Free Markets, Free People
Are you wearing a cotton shirt? Undies? Neal Boortz is wondering:
Now while you’re sitting there surrounded by all that cottony comfort, I thought you might like to hear about the $20 million dollars that was spent last year by the Cotton Council International. Spent where? Spent in India, that’s where. Spent on what? Well …how about a reality show? Sounds like a good idea, doesn’t it? $20 million for an Indian reality show.
Not much right? But here’s the point. This is something repeated over and over and over again through unnecessary programs such as this using your tax dollars. Crony capitalism. The Cotton Council International needs your tax money like you need a hole in your head. They have members, let them finance the Cotton Council International. My bet is you wouldn’t see money spent like that.
Want to cut waste? Here’s a perfect example of where to begin cutting. As Boortz emphasizes:
Oh … and the $20 million? That came from YOU. It’s taxpayer money. Part of the Department of Agriculture’s Market Access Program.
Now just remember that $20 million. That $20 million represents the entire federal income tax liability of about 2000 American families. That money is money taken from these families that could have been used to pay some past-due bills, get a home out of foreclosure, pay for a family vacation, or put that new roof on the house. But those families didn’t have that money to spend. They didn’t have it because some sharp lobbyist for the Cotton Council managed to talk some political types to seize that money instead and send it to India to swath some Indian babes in brightly colored sarongs for an Indian TV reality show.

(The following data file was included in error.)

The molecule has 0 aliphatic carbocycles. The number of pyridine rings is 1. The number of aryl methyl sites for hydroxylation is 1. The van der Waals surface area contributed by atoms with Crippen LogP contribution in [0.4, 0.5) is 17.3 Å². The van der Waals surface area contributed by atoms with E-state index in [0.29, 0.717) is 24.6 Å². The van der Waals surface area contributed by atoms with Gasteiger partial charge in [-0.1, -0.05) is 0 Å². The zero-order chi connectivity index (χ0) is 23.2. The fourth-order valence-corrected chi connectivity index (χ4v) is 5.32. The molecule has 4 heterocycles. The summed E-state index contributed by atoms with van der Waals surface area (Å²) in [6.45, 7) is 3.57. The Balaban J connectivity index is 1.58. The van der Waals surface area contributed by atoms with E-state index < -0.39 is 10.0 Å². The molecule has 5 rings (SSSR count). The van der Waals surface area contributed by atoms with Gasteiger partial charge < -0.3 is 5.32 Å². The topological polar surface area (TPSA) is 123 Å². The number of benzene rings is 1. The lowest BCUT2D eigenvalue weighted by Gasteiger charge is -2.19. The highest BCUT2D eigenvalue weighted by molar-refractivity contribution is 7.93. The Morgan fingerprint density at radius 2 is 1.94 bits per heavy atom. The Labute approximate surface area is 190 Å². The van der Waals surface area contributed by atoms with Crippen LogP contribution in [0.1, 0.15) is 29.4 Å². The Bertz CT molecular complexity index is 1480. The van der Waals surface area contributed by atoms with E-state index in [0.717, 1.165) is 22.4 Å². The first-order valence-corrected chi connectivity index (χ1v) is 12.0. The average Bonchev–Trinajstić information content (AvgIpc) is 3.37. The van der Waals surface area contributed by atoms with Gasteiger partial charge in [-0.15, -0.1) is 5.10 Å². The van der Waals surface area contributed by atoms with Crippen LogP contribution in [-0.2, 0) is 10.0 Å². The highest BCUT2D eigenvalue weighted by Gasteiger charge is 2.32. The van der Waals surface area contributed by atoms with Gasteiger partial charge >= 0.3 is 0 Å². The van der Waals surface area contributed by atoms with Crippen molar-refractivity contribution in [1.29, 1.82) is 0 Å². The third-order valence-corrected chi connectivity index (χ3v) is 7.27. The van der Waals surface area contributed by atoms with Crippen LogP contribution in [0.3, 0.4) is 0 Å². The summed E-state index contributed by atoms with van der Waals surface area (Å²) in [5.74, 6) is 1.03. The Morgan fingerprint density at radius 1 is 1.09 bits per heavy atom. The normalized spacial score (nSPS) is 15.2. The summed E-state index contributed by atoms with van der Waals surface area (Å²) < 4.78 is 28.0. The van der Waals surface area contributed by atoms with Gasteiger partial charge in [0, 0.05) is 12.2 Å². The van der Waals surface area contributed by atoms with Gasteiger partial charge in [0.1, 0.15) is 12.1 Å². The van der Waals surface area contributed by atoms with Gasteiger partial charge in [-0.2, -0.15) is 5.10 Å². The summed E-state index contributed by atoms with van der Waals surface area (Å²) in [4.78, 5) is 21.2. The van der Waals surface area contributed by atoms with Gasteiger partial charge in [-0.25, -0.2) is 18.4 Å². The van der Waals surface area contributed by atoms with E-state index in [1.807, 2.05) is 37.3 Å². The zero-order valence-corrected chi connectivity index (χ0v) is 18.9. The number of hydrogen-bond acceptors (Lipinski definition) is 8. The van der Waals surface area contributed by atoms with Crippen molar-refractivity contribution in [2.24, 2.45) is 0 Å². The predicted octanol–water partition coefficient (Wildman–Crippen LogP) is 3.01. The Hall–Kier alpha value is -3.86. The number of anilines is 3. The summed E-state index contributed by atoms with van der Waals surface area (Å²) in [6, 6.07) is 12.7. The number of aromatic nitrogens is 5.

Then there’s this little beauty for you to consider.
Amtrak, the heavily government subsidized and controlled passenger rail system, sent out this email to its customers:
Yes, it says exactly what you think it says. If you join a lobbying group that works to increase Amtrak subsidies, you will get a discount. Those who don’t join the lobbying group will pay full fare (such that it is). Or as the recipient of this email says:
Whatever you think of government funding for train travel in the United States, is it problematic that a government corporation will give people discounts if they pay to join an organization that will lobby the government for more subsidies?
Put another way, Americans who pay to support more subsidies get charged less to travel on subsidized trains than those who oppose the subsidies. Two classes of citizens, based on political beliefs, when riding the train?
Apparently that’s fine.
But remember, any cuts we make in spending will lay off police, teachers and fireman. Because everything else that’s being spent right now is both critical and necessary.